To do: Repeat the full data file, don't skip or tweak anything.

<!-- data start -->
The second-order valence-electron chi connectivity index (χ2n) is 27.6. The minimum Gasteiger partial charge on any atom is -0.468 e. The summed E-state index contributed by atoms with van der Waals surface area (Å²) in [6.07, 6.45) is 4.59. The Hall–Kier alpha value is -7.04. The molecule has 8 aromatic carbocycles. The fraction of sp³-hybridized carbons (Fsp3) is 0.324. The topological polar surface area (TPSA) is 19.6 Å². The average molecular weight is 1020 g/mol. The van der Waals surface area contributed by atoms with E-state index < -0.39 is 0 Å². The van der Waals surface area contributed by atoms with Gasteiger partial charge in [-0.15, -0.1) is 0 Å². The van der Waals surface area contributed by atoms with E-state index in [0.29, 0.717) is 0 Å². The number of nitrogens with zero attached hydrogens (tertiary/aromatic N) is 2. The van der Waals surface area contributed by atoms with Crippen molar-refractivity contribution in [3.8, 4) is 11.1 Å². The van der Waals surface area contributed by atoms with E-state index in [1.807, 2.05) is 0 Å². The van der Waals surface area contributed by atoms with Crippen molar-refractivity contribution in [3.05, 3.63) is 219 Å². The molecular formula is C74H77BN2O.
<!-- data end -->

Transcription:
The second-order valence-electron chi connectivity index (χ2n) is 27.6. The minimum Gasteiger partial charge on any atom is -0.468 e. The summed E-state index contributed by atoms with van der Waals surface area (Å²) in [6.07, 6.45) is 4.59. The Hall–Kier alpha value is -7.04. The molecule has 8 aromatic carbocycles. The fraction of sp³-hybridized carbons (Fsp3) is 0.324. The topological polar surface area (TPSA) is 19.6 Å². The average molecular weight is 1020 g/mol. The van der Waals surface area contributed by atoms with E-state index < -0.39 is 0 Å². The van der Waals surface area contributed by atoms with Gasteiger partial charge in [-0.15, -0.1) is 0 Å². The van der Waals surface area contributed by atoms with E-state index in [0.29, 0.717) is 0 Å². The number of nitrogens with zero attached hydrogens (tertiary/aromatic N) is 2. The van der Waals surface area contributed by atoms with Crippen molar-refractivity contribution in [3.8, 4) is 11.1 Å². The van der Waals surface area contributed by atoms with E-state index in [1.807, 2.05) is 0 Å². The van der Waals surface area contributed by atoms with Crippen molar-refractivity contribution in [3.05, 3.63) is 219 Å². The molecular formula is C74H77BN2O.